Even if you’re not buying a new iPhone this year, you can still enjoy a hefty dose of “New and Improved!” with Apple’s iOS 11, which provides a host of new capabilities. Hold on tight, there’s a lot to cover, and we have another article coming about the iPad-specific changes in iOS 11.
It can be hard to ante up for a quality Lightning or USB-C cable when just a little searching reveals cables that cost only a couple of bucks each. “Surely,” you might think, “the cheap cables might not be as good, but so what if they wear out sooner?” Points for frugality, but this is one place you don’t want to skimp too far.
“To go forward, you must back up.” Sure, it was an advertising tagline for backup software from the 1990s, but it’s still true. When it comes to losing data, the question is not “if,” but “when.” If you store valuable information—whether personal or professional—on your Mac, or if you rely on your Mac to earn a living, you must back up regularly or risk irretrievable data loss.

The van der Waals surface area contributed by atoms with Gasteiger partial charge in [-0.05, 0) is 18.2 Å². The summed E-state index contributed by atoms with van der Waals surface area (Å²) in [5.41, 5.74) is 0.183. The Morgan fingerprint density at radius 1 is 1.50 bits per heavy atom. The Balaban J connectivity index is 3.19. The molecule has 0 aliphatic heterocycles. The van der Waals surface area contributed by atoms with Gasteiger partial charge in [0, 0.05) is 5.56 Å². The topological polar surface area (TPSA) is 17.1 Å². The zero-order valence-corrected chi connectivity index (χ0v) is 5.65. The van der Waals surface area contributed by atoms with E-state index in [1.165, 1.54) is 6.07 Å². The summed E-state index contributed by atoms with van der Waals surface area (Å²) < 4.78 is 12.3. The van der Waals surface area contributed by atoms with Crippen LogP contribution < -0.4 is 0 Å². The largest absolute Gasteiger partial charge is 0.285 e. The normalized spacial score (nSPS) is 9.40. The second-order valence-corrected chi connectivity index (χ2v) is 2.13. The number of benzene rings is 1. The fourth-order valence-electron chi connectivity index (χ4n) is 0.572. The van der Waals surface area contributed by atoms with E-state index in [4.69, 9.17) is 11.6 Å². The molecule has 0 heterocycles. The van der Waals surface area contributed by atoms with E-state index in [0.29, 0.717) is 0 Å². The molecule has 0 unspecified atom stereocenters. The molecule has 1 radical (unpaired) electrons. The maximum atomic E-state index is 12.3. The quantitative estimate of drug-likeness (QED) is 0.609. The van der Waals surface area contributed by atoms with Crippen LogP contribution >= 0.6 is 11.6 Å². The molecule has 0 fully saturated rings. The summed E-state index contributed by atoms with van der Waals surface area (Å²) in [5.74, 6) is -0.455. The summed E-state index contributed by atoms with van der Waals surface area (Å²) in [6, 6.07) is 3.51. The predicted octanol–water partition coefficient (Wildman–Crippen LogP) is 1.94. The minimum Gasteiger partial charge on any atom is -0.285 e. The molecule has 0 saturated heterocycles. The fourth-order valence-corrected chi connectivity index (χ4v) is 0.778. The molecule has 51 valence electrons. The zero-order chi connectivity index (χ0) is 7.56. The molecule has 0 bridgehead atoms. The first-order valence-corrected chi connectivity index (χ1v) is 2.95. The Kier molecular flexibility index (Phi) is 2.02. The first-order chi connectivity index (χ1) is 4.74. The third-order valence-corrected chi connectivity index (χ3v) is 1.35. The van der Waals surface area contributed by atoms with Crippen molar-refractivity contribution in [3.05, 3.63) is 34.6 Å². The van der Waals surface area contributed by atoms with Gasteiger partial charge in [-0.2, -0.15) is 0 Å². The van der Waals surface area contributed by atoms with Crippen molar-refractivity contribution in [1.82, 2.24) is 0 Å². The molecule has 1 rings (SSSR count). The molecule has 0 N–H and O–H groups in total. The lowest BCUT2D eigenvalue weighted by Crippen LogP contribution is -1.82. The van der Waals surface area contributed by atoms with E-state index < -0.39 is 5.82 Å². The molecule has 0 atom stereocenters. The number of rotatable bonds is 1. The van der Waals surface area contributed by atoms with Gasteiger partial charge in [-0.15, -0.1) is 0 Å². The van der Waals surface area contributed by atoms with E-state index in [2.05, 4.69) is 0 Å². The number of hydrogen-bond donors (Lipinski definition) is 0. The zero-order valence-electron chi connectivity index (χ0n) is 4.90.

There’s nothing sexy about the Save dialog in Mac apps. It’s not pretty, you can’t tweet from it, and Apple hasn’t changed anything about it in years. But every time you create a new document in a Mac app, you have to save it. Once in the Save dialog, you name your document, pick a location, and click Save. (Many apps also add their own options, such as picking a file format.)
Is every app on your iPhone or iPad constantly nagging you with notifications? It’s like a three-year-old saying “Look at me!” every few minutes, but on the plus side, a little work in the Settings app can quiet your device. And it won’t whine about being sent to time-out.
At some point, you’ll need your iPhone, but its battery will be dead. And as an iPhone ages, its battery becomes weaker, to the point where it may have trouble making it through a typical day of use. Charging the iPhone during the day may stave this off, and you could lug around an external battery (or have the battery replaced!), but a few simple tweaks will cut power usage and extend battery life:
When you read an email message on your iPhone and delete it, do you have to trash it again when you check mail on your Mac? Or is your email kept in sync such that if you delete a message on one system, it never even appears on the other?
No one expects to be in an accident, but if you are, and if you end up in a state where you can’t speak with the emergency responders, wouldn’t you like your iPhone to help? Once you enter your medical data and emergency contact info into Apple’s Health app, anyone can use your iPhone to learn about your medication allergies and other conditions, plus contact your family.